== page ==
• Hardware/network upgrades: these will be far higher if you are implementing an on-premise system
  • Staff overtime pay: an important one to remember - “we didn’t budget for overtime pay, sorry” is not a line that will go down well with your team
  • Vendor training, customization and consultancy fees: if you’re lucky your vendor may have included these in the initial software price, but this is definitely not a given. Always check
  • Data backups and storage: these are often bundled with cloud ERP costs - but again - always check.

What you can expect to pay for an ERP will vary depending on a number of factors ranging from business size, requirements, and the number of users, but a 2019 Software Path report recently found that, on average, companies spend about $7,200 on average, per each user of a system.

Tip: For the most accurate results, you should also budget for productivity loss - because no matter how hard you try, you’re not going to be operating at maximum efficiency for the duration of the implementation. 

4. Start migrating your data

So it begins.

You’ve planned as much as you can. Now it’s time to get down to the actual process of shifting your company over to the new ERP.

Data migration is the first step - if you get it right you’ll have built a solid foundation on which to continue your implementation efforts. Get it wrong, and things may start to crumble.

Your application analyst should head up this effort as it’s their specialty. Be ready to assist them in:

  • Data cleansing and verification
  • Database setup
  • Mapping legacy data to new database fields
  • Data transfer to the new system
  • Testing and verification of legacy data
  • Testing and verification of new data inputs 

5. Start training your ERP user base

User adoption is key to the success of your ERP implementation project, and a suitable user training plan is essential in achieving this.

There are various ways of training your workforce; but most training methods can be divided into ‘in person’ and ‘e-learning’ methods:

Training method  Pros Cons
In-person Ensures all employees attend through compulsory sessions Difficult to coordinate across large workforces, especially with shift workers
E-learning Easily customized to specific roles; easier to coordinate than in-person training Encouraging employees to complete on top of regular work can be difficult

A summary of the pros and cons of in-person and e-learning training methodologies


Regardless of which training method suits your workforce best, four features of all successful training programs include:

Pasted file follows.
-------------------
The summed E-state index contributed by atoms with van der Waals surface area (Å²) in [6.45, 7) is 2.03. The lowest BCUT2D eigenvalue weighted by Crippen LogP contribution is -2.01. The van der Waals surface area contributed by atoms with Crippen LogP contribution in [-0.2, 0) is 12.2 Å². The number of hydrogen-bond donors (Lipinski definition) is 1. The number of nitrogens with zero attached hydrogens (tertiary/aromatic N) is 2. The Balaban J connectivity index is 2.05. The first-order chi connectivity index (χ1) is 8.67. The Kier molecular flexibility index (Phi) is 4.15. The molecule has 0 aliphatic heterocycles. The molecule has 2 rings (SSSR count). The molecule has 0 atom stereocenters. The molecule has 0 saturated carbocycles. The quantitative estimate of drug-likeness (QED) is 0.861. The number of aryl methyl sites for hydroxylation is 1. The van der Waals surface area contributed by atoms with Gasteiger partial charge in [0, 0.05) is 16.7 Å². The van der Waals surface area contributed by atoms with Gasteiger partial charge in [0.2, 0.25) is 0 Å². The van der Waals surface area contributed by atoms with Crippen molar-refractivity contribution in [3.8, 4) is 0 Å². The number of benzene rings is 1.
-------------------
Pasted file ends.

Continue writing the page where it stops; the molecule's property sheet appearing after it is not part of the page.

• Role-based training to streamline the process and keep time-poor employees on-side.
  • Opportunities for trainees to offer feedback (and for the implementation team to act on it
  • Clear communication channels with vendor support teams

Tip: identify promising, tech-savvy members of staff to train as ERP superusers. They can then deal with low level user issues, allowing you to focus on the task at hand.

For best results, why not try gamifying parts of your training plan? In a study by TalentLMS, 89% of those surveyed stated that a point-based system would boost their engagement, whilst 62% said that leaderboards and the opportunity to compete with colleagues would motivate them to learn. Use this to your advantage.

Small perks for everyone who completes training tasks on time (free food, extra hour for lunch), and larger ones (cash bonus, extra day’s PTO) for your top performers will make engaging with training that bit more appealing for busy employees.

6. Plan and initiate your ERP go-live activities

This is it. Your Big Day.

If you thought getting married required a lot of arduous advanced planning, you’re going to be unpleasantly surprised by the ‘go-live’ stage of your ERP implementation.

Things to plan include:

  • System testing (pre- and post-go-live)
  • Staff scheduling including required overtime or temporary staff
  • Identifying metrics for project evaluation
  • Creating a communication strategy for system downtime
  • Network speed and reliability checks
  • Data backup processes

Communication is key here, both with your team and with the wider workforce. You’ll need to be clear on who’s doing what, when you expect it to get done and what sort of downtime hours

For more on the go-live stage of your ERP implementation, see:

7. Evaluate the success of your ERP implementation project

Start off with these simple questions:

  • Has your company gone bust?
  • Are they suing your ERP vendor for breach of contract?
  • Did you manage to keep the project anywhere near in-budget?

If so, you’ve probably not done terribly. Give yourself a high five.

To get a bit more in-depth about things, you should use a combination of the following metrics:

  • ROI. Have you seen a return on the money you spent on your ERP?
  • Decrease in human error: a well-implemented ERP should reduce data errors due to process automation. If your training plan worked, employees should be making the most of these features
  • Increase in productivity levels: this speaks for itself. Has the ERP achieved exactly what it set out to do? 
  • Increase in client satisfaction: have turnaround times increased? Are you processing orders quicker?

This guide to calculating ERP ROI will help you assess how successful your implementation project has been


We've now come to the end of our ERP implementation plan. A final word before signing off: all companies are different. You'll need to customize this template to the needs, schedules, and idiosyncracies of your own organization for maximum success. 

Happy implementing! 

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Kathryn Beeson

About the author…

Kathryn is the editor of Whilst she spends a lot of her time coordinating and editing content from the ERP Focus writing team, she sometimes finds time to write articles herself. Outside of work she can usually be found running, bouldering or playing squash

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Kathryn Beeson